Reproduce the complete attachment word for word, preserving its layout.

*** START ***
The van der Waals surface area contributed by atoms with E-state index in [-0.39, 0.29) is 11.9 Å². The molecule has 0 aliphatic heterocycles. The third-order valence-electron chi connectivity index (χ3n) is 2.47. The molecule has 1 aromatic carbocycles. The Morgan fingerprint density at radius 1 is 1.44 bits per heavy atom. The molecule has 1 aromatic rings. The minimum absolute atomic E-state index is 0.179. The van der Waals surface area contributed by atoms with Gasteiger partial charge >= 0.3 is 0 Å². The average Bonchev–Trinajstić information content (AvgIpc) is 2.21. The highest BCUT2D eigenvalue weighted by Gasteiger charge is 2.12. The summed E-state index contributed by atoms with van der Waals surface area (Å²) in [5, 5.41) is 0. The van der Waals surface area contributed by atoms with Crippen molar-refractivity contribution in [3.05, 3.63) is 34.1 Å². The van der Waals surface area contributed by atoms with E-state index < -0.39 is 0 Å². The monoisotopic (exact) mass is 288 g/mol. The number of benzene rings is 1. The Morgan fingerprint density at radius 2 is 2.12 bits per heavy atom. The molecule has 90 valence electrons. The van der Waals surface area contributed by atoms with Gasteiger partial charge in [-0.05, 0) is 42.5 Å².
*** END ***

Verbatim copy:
The van der Waals surface area contributed by atoms with E-state index in [-0.39, 0.29) is 11.9 Å². The molecule has 0 aliphatic heterocycles. The third-order valence-electron chi connectivity index (χ3n) is 2.47. The molecule has 1 aromatic carbocycles. The Morgan fingerprint density at radius 1 is 1.44 bits per heavy atom. The molecule has 1 aromatic rings. The minimum absolute atomic E-state index is 0.179. The van der Waals surface area contributed by atoms with Gasteiger partial charge >= 0.3 is 0 Å². The average Bonchev–Trinajstić information content (AvgIpc) is 2.21. The highest BCUT2D eigenvalue weighted by Gasteiger charge is 2.12. The summed E-state index contributed by atoms with van der Waals surface area (Å²) in [5, 5.41) is 0. The van der Waals surface area contributed by atoms with Crippen molar-refractivity contribution in [3.05, 3.63) is 34.1 Å². The van der Waals surface area contributed by atoms with E-state index < -0.39 is 0 Å². The monoisotopic (exact) mass is 288 g/mol. The number of benzene rings is 1. The Morgan fingerprint density at radius 2 is 2.12 bits per heavy atom. The molecule has 90 valence electrons. The van der Waals surface area contributed by atoms with Gasteiger partial charge in [-0.05, 0) is 42.5 Å².